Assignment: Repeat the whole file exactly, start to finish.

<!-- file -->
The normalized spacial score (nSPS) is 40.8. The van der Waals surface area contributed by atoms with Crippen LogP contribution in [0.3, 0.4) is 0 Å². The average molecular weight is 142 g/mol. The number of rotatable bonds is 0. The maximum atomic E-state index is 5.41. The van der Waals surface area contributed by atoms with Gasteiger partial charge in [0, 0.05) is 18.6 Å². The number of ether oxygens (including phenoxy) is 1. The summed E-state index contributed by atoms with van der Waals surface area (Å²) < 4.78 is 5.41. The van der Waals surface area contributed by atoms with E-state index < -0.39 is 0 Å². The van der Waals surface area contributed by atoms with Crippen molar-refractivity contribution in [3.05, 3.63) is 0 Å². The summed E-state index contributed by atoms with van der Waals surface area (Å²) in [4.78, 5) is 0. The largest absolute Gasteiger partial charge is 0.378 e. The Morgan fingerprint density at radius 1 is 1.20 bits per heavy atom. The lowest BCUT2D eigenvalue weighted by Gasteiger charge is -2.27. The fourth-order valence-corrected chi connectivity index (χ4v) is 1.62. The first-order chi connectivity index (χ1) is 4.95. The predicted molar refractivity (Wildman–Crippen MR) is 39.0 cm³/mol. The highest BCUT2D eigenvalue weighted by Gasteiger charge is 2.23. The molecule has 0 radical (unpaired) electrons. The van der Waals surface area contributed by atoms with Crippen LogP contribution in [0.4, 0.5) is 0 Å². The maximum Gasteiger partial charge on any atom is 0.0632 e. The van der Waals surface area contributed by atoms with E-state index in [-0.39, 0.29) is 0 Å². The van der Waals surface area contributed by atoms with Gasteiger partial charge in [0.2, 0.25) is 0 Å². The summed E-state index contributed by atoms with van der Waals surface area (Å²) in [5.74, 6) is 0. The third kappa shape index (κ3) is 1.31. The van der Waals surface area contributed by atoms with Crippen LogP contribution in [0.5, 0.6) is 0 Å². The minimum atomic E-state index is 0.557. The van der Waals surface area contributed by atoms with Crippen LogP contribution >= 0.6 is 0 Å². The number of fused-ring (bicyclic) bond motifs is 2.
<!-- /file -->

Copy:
The normalized spacial score (nSPS) is 40.8. The van der Waals surface area contributed by atoms with Crippen LogP contribution in [0.3, 0.4) is 0 Å². The average molecular weight is 142 g/mol. The number of rotatable bonds is 0. The maximum atomic E-state index is 5.41. The van der Waals surface area contributed by atoms with Gasteiger partial charge in [0, 0.05) is 18.6 Å². The number of ether oxygens (including phenoxy) is 1. The summed E-state index contributed by atoms with van der Waals surface area (Å²) < 4.78 is 5.41. The van der Waals surface area contributed by atoms with E-state index < -0.39 is 0 Å². The van der Waals surface area contributed by atoms with Crippen molar-refractivity contribution in [3.05, 3.63) is 0 Å². The summed E-state index contributed by atoms with van der Waals surface area (Å²) in [4.78, 5) is 0. The largest absolute Gasteiger partial charge is 0.378 e. The Morgan fingerprint density at radius 1 is 1.20 bits per heavy atom. The lowest BCUT2D eigenvalue weighted by Gasteiger charge is -2.27. The fourth-order valence-corrected chi connectivity index (χ4v) is 1.62. The first-order chi connectivity index (χ1) is 4.95. The predicted molar refractivity (Wildman–Crippen MR) is 39.0 cm³/mol. The highest BCUT2D eigenvalue weighted by Gasteiger charge is 2.23. The molecule has 0 radical (unpaired) electrons. The van der Waals surface area contributed by atoms with Crippen LogP contribution in [0.4, 0.5) is 0 Å². The maximum Gasteiger partial charge on any atom is 0.0632 e. The van der Waals surface area contributed by atoms with E-state index in [-0.39, 0.29) is 0 Å². The van der Waals surface area contributed by atoms with Gasteiger partial charge in [0.2, 0.25) is 0 Å². The summed E-state index contributed by atoms with van der Waals surface area (Å²) in [5.74, 6) is 0. The third kappa shape index (κ3) is 1.31. The van der Waals surface area contributed by atoms with Crippen LogP contribution in [0.5, 0.6) is 0 Å². The minimum atomic E-state index is 0.557. The van der Waals surface area contributed by atoms with Crippen LogP contribution >= 0.6 is 0 Å². The number of fused-ring (bicyclic) bond motifs is 2.